You need just a Word Processor? Well, Google may likely offer an online word processor soon, or Microsoft could offer a Word Processing VM (that will only run Word). Better yet Microsoft, think of this: every software developer that would want to offer its Microsoft-Centric-Solution in a pre-configured Microsoft Windows VM would pay Microsoft a license (reasonable) fee for a per-client-VM fee to host its application on your OS inside a VM. Notice I have not mentioned Linux yet -- well, if you looked at that VMWare appliance directory, you will have noticed that it is predictably all Linux / Open-Source operating system based appliances, since only such open-source solutions can be freely distributed. Take notice now MS.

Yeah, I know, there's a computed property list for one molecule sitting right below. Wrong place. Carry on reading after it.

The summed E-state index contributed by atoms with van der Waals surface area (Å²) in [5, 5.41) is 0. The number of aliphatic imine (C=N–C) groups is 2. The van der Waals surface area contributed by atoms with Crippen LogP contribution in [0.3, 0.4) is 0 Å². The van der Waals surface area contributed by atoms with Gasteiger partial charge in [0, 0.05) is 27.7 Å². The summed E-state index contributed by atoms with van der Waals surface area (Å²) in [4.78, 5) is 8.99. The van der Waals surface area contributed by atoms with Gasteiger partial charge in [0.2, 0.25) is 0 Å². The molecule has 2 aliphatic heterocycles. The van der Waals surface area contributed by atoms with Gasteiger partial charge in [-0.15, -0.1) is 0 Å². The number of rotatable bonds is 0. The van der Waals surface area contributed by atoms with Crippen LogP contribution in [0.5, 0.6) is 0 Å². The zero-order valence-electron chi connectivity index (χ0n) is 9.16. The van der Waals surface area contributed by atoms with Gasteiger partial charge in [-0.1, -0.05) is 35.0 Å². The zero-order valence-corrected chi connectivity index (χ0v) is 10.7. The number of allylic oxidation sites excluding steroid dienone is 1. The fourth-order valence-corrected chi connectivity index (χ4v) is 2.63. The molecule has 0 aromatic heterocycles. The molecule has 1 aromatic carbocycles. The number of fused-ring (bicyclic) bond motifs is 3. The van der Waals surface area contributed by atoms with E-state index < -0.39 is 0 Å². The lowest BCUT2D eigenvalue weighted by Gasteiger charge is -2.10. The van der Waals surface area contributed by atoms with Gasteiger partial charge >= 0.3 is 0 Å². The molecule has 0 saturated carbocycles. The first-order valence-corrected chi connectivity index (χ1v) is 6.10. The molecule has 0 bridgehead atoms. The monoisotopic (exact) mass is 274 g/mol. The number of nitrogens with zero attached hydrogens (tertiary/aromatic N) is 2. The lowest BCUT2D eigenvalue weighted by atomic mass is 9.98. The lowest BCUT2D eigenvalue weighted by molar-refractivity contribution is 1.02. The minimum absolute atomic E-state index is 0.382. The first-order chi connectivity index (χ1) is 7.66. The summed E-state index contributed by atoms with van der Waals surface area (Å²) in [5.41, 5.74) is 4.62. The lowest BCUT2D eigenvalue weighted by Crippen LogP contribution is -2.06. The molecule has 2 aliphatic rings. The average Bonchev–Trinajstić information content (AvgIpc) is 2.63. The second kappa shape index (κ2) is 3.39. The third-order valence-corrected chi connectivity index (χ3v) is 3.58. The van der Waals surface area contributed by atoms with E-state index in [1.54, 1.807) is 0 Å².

What I am proposing would require a significant paradigm shift for Microsoft - having it adopt and welcome a fee-per-VM-hosted-application in order to maintain its OS dominance. Moreover, there needs to be some grand software vision implemented to make this all possible, whereby the OS is marginalized a bit (it is no longer the focus, the applications are), a "usage governor" is placed in the OS to only allow licensed applications to run in the OS-VM, and a simple inter-VM-connectivity framework is implemented to facilitate standardized inter-program communication between applications hosted in various VMs (much of this does exist via TCP/IP, and such, though a clean simple abstraction layer could make this much simpler and standardized), and data-storage on one or more VMs (and/or a "host" OS if desired).